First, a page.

[Foundation-l] Free speech

Michael Peel email at mikepeel.net
Sun Oct 10 19:49:20 UTC 2010

Hi Peter,

On 9 Oct 2010, at 11:15, Peter Damian wrote:

> My apologies for the Godwinism.  I am a writer, the idea of preventing 
> someone expressing a viewpoint is reprehensible.  Disruption to the project 
> of building a comprehensive and reliable reference source is one thing. 
> That is a matter of a 'preventative block'.  Punitive blocks intended to 
> prevent expression of ideas is another.  As you must all know, Larry Sanger 
> was indefinitely blocked simply for expressing the wrong opinions:
> http://en.wikipedia.org/w/index.php?title=Special:Log&type=block&page=User%3ALarry+Sanger

Note that Larry was unblocked within ~30 mins of being [unjustly?] blocked on wiki.

> By our own Phil Nash, in fact. The practice of a 'community ban' is simply a 
> matter of a few admins getting together and imposing one.
> On the comparison with China, that was naughty, I concede.  But imprisoning 
> someone is the only way of preventing the expression of opinions in the real 
> world.  In the virtual world, blocking is far simpler.  That is the only 
> difference.  As a writer, I find the suppression of free speech far more 
> painful and immoral and intolerable than mere incarceration.  If I were in 
> prison and still permitted to write, that would not be an imposition.  Being 
> prevented from writing is the worst crime of all. 

The mailing list is not a wiki; subscribers receive all emails sent to it regardless of whether they are productive input or not (compared to a wiki, where people can watch the pages they want and hence filter the comments based on their interest). As such, you should make sure that any comment you make is important enough to justify distracting several hundred people with it. There was nothing in the moderation process to the mailing list that prevented you from writing; it did prevent your comments from being heard for a short while (whilst a moderator checked that they were reasonable to send around, or even blocking them if they were troll-like), but that doesn't express you from presenting them in a blog post / email to individual people / academic paper / etc. Fundamentally: this was not the appropriate place for you to send that email. I fully support the moderation that ensued.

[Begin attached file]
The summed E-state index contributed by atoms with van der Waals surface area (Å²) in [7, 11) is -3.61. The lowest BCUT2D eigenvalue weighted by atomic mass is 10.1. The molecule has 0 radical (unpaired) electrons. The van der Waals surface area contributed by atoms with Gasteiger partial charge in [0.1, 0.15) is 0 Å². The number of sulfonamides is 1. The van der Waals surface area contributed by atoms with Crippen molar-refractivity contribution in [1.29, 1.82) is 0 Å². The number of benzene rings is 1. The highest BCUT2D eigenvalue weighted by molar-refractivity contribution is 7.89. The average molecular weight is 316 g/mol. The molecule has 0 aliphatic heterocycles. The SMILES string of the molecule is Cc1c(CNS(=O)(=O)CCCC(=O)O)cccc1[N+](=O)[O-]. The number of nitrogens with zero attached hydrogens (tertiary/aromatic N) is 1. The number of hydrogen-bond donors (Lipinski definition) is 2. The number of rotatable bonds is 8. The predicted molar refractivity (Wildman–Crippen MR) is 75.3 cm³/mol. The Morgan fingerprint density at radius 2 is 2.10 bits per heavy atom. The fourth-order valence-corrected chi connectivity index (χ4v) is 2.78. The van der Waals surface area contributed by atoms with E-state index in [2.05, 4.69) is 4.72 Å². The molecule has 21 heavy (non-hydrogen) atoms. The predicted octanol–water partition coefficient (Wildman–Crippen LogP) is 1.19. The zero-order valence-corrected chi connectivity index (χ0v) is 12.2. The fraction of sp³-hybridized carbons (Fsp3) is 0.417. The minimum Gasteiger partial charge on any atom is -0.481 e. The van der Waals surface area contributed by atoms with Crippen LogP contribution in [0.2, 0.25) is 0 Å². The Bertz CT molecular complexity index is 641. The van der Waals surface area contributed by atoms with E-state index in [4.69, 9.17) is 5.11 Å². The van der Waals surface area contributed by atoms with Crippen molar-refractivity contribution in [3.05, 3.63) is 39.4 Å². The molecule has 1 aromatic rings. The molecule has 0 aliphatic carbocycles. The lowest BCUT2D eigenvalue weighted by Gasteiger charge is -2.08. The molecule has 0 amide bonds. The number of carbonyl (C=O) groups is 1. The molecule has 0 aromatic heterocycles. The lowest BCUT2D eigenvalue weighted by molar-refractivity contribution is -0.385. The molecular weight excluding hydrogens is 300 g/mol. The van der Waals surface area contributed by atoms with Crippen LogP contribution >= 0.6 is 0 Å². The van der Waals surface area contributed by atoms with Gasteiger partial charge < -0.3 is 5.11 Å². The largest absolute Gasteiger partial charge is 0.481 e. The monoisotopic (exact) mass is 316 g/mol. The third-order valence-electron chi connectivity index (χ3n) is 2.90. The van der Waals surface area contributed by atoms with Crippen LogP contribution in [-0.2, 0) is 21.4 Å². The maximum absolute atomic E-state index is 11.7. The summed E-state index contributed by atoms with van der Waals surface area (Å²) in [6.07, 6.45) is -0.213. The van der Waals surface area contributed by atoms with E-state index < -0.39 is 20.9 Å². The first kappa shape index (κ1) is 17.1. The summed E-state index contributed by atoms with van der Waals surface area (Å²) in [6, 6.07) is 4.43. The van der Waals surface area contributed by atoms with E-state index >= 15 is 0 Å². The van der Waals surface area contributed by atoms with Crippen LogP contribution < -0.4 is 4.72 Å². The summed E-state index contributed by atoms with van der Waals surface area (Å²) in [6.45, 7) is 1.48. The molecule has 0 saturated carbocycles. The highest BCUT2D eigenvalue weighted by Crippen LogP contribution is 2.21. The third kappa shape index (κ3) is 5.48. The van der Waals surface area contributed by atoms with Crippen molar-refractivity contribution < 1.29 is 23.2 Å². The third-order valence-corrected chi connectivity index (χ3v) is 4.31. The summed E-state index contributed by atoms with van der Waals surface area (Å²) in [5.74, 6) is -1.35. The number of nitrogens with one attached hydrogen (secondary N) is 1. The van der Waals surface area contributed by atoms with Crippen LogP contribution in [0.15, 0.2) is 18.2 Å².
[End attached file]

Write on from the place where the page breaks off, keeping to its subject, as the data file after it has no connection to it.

Please, stop seeing absolutions* where there aren't any. In relation to your earlier comments about philosophy articles: if an irrational argument is preventing you from sharing logical arguments, then present a rational argument against it at the same location, remembering that there is a community present rather than a dictator (and hence there are always people to talk to on-wiki that aren't against you; if they're not around that specific talk page then their attention can always be attracted).

Mike Peel
(who is hoping that this is of use/interest to the bulk of subscribers to this mailing list; apologies to those it needlessly distracted...)

* This doesn't seem to be the right word; does anyone know the appropriate word for seeing 'absolute' interpretations that doesn't infer release from guilt/obligation/etc.? (offlist, please)

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